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Old 10-21-2009, 01:32 PM
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My grandmother died last Wednesday and I inherited her cat. He is supposed to be 11 or 12, is missing lots of teeth, and is skinny. I picked him up Monday. He's living in my finished attic with some pillows and towels from my grandmother's apartment, a litter box, a scratch pad, a few cheap toys and his food and water. I hang out with him a few times a day when I feed him.

He is definitely too skinny. My sister had visited last, and said he is actually better looking than he was the last time she saw him, but you can still feel his hip bones, his ribs and most of the bones in his tail. When you pick him up your first though is pointy. He was/is being fed fancy feast, and I bought some more of that just so I would have something I knew he would eat. He doesn't appear picky of flavors, so I'm hoping I can switch him to a food that at least doesn't have meat by-products as an ingredient. I expect to never have him eat dry food with the sucking licking way he eats wet. I haven't chanced looking in his mouth yet, but he is definitely missing at least some of his canines. With the way he eats he might be missing a number of back teeth as well.

I've been feeding him as much as he's willing to eat. He eats very enthusiastically, so I'm hoping his skinniness was just caused by my grandmother's failing health. I'm planning on a vet visit some time next week when he's settled down a bit and I can observe him more. He's due for shots, but at this point in his life I'm not sure they would be a good idea. It is extremely unlikely he will ever be getting outside, and the other cat is vaccinated, as are the dogs. I might see about having a blood panel done.

I have another cat and two dogs so introductions are going to be in at least a week from now to get him settled and vet checked, and I expect introductions to take at least a few more weeks. My current cat has lived with other cats before, so I'm hoping there won't be much of an issue. If for some reason he can't handle living with the others I'll be reorganizing my reptile/critter room for him to live in there. Basically he isn't going anywhere.

So far he doesn't appear confused or needy, so hopefully no dementia. He does have a head tilt from an inner ear problem a few months ago though. He gets around fine, just looks painfully skinny. He absolutely loves people and attention, but just about every time I go upstairs he's napping, or eating. He's also been using the litter box without a problem. He's keeping himself clean, and seems to be grooming fine.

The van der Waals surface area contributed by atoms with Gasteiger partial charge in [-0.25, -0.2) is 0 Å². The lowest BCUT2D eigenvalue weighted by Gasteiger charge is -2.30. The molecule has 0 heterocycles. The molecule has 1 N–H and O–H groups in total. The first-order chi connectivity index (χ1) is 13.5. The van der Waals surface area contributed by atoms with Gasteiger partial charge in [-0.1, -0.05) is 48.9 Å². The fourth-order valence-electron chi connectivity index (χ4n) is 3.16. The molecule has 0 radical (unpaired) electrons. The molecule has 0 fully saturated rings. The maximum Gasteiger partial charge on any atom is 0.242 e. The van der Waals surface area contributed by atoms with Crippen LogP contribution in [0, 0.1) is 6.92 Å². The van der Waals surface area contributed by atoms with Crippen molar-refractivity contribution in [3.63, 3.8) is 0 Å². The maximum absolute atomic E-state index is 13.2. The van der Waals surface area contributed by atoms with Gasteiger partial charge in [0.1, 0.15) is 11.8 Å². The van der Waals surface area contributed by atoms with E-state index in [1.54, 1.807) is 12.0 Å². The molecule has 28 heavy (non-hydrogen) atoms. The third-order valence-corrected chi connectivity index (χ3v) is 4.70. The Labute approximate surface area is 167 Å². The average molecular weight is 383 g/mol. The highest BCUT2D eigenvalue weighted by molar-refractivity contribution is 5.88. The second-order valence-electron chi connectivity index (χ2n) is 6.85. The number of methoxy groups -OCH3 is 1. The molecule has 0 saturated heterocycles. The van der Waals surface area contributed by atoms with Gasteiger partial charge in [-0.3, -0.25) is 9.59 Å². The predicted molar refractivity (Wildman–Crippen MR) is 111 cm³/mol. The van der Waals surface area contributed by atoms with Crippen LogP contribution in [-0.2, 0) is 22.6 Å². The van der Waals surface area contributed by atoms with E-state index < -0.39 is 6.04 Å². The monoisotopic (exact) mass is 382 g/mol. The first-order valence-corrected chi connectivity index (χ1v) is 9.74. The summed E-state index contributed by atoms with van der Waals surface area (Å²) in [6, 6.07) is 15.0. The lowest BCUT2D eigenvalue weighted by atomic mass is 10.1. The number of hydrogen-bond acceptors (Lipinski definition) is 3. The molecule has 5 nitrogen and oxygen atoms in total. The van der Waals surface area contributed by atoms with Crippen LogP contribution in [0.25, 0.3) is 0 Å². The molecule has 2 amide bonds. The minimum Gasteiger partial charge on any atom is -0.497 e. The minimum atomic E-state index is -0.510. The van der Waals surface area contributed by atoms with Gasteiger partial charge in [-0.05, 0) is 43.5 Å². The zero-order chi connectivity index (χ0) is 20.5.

So any opinions about living with a senior cat? The last time I did I was a teenager, and my other cat is just around 7 or 8 in very good if slightly pudgy health.

Any food recommendations? I'll be keeping him on canned, I'm just not that good at picking them.

Any specifics about vet care? How likely is it his skinniness is lack of food related, esp since he eats like crazy?

If anyone is interested his pic can be seen on my blog. Licorice

--Mia
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Old 10-21-2009, 01:58 PM
JessLough JessLough is online now
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hmm, if he is eating alot and just not gaining the weight, I'd get him checked at the vets for parasites. I'd ask for them to do a full workup (fecal flotation, urine analysis and sedimentation, possibly even ask about Baerrman technique).
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Old 10-21-2009, 02:08 PM
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I've only had him since this Monday, and I have no idea how much other people were feeding him. It could be they never read the cans, though I don't see how anyone could pet him and not think 'I should feed him more'.

I know I'm giving him about 3 (3 oz) cans a day, and he is licking the plate. Of course it's fancy feast, so I'm not very impressed by it. It says 1 can per 3 lbs of body weight, but I'm not sure home much he weighs. It is definitely not 9 lbs though, as my other cat is 11, and he is no where near that.

I will remember to bring a sample though. I'm normally very lazy about having critters checked for worms, but his weight could certainly be that, though he never went outside at my grandmother's.
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Old 10-21-2009, 02:26 PM
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If you have him at the vet, do have them do a senior panel and thyroid check. Hyperthyroidism is very common in older cats and is very easy (and not overly costly) to treat. Common symptoms are being underweight.

It's very possible he wasn't being fed enough, as well, but good to know if there is a health issue.

On the teeth issue, cats do very well with few or no teeth. An all canned diet won't hurt, and is actually quite good for them. Most of my cats wn't eat more than a few bites of canned, so not enough to sustain them, so they eat a grain free dry and then wet food as extras. But, they seem to enjoy the Wellness Core canned and the Natural Balance canned.